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The Global Reporting Initiative Sustainability Reporting Standards replaced the GRI’s G4 reporting framework on 1 July 2018. Vicky Lee and Carissa Pobre, Sustainability Advisers, The Purpose Business, give some tips on how to raise your game when it comes to ESG management and reporting by using the GRI Standards.

It has been two years since Hong Kong Exchanges and Clearing Ltd (HKEX) increased the requirements for reporting on the environmental and social impacts of listed companies. While listed companies are no strangers to fulfilling these requirements, publishing information about ESG issues is still fairly new in Hong Kong and there have been concerns in the market about the latest upgrading of some ESG elements to ‘comply or explain’. Will companies, for example, address these new disclosure responsibilities as a box-ticking exercise?

Report readers want more than that. In the ‘Analysis of ESG Practice Disclosure in 2016/2017’ (the HKEX Analysis), published in May 2018, HKEX encourages issuers to provide a comprehensive description of their policies on ESG performance and disclosure and to improve their overall ESG reporting practices.

One way of ensuring that you meet the local requirements in Hong Kong is to adopt the Global Reporting Initiative Sustainability Reporting Standards (GRI Standards). GRI offers a forward-looking and forward-thinking tool for businesses in their approach to ESG. The interconnections between local and GRI reporting standards can be easily seen through GRI’s guide Linking the GRI Standards and HKEX ESG Reporting Guide (http://bit.ly/GRI_HKEX). The GRI Standards will be a particularly useful framework for company secretaries, both in terms of regulatory compliance and their board advisory roles.

Introducing the GRI Standards

The GRI Standards were launched in 2016 and replaced the former G4 reporting framework on 1 July 2018. They come at a time when non-financial disclosure is in increasingly high demand. As investors, stock markets and stakeholders in general expect greater transparency on critical ESG issues, reporting frameworks like the GRI Standards encourage more ownership among companies of their environmental and social risks.

Research jointly undertaken by GRI and RobecoSAM, the sustainable investing company that also handles benchmarking of the Dow Jones Sustainability Indices, reinforces how the GRI Standards provide information that investors want to know and are well placed to form the basis of ESG-related disclosure.

In Hong Kong, just as elsewhere globally and across Asia, the GRI reporting framework has increasingly become the standard framework used by listed companies. Navigating the HKEX ESG requirements alongside the GRI Standards – its global benchmark and counterpart in several ways – provides companies with a way to disclose their ESG performance and bring value in the long term. Below, we focus on three key areas where the GRI Standards can help companies on their ESG journey:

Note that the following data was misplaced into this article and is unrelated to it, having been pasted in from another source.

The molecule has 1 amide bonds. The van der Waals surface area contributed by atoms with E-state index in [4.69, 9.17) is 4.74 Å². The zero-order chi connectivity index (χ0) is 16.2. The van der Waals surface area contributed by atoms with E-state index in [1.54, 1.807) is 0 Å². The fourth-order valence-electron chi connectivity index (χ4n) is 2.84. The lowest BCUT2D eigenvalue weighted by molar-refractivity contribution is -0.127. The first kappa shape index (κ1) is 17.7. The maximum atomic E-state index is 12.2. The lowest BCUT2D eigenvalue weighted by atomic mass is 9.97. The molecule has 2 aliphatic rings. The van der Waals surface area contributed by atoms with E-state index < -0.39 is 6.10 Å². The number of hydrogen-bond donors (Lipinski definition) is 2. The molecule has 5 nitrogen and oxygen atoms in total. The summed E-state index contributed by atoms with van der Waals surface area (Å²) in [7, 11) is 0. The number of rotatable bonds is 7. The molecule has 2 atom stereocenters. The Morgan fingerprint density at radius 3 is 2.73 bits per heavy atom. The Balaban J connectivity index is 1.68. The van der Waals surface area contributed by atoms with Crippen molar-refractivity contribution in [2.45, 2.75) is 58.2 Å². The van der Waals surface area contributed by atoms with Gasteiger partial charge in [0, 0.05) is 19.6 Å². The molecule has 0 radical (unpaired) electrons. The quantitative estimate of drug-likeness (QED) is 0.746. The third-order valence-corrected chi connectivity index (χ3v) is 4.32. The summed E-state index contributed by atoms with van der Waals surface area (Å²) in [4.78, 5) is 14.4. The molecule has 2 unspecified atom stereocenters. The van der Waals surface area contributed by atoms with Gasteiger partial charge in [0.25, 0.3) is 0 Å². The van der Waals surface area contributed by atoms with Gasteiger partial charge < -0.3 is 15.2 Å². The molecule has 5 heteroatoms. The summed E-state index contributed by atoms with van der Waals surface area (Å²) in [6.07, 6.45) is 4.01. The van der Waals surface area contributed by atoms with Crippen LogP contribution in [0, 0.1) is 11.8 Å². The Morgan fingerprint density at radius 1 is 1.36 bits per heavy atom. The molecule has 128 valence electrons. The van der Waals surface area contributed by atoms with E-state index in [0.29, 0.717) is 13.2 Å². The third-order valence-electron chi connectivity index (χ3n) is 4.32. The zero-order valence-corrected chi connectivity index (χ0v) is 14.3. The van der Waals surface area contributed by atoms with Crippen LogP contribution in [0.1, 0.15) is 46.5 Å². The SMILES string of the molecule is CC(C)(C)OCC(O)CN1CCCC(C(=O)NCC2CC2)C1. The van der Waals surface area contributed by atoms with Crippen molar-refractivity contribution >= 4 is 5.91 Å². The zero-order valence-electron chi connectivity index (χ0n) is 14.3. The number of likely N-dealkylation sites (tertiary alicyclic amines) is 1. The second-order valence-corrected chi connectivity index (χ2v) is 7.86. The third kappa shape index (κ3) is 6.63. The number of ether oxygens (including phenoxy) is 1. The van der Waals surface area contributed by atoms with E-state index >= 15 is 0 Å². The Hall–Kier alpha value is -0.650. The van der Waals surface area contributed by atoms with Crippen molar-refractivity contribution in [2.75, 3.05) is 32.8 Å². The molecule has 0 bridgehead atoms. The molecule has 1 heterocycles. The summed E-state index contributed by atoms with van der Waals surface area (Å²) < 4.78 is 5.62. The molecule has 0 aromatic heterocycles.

1. stakeholder engagement
  2. materiality, and
  3. management approach.

1. Stakeholder engagement

Both the HKEX and GRI Standards emphasise that stakeholder engagement should be a key part of your ESG programme. HKEX states that issuers should engage stakeholders on an ongoing basis in order to understand their views and meet their expectations. The GRI Standards have long emphasised stakeholder inclusiveness as one of the GRI’s four reporting principles, and they recommend that the stakeholder engagement exercise should be conducted using a locally recognised institutional framework and that its outcomes should correspond to the material issues covered in the report.

Stakeholder engagement is a crucial step prior to your materiality assessment to gain insight on where your pressing environmental and social impacts and risks lie. Report readers expect you to demonstrate concrete details regarding who, when, how often and how you engage your stakeholders, as well as what you learn from them. However, the HKEX Analysis found that only a small percentage of their 400 sample issuers gave sufficient context on this engagement.

Cathay Pacific’s Sustainable Development Report 2016 demonstrates an in-depth stakeholder engagement exercise with key stakeholder groups to help define a sustainable development strategy that addresses stakeholder concerns. The approach of its stakeholder engagement is clearly presented with information on who was engaged and how they were engaged, as well as the common issues that were important to stakeholder groups. Cathay Pacific took into consideration the views of its stakeholders in its materiality assessment and continues to examine if the views of its stakeholders are changing over time.

The GRI Standards are composed of a modular series of documents. First are the three universal standards of the 100 series, which are applicable to all reporters.

  1. GRI 101 Foundation
  2. GRI 102 General Disclosures, and
  3. GRI 103 Management Approach.

According to the description of ‘Stakeholder Inclusiveness’ in GRI 101 Foundation, ‘systematic stakeholder engagement increases accountability to a range of stakeholders. Accountability strengthens trust between the organisation and its stakeholders. Trust, in turn, strengthens the credibility of the report.’

GRI 102 General Disclosures provides a framework for companies to deliver their stakeholder engagement approach and process structurally. Companies should bear in mind that the ultimate goal of adopting the GRI Standards is not just to improve information disclosure, but also to use stakeholder feedback in creating more responsible and relevant business development.

2. Materiality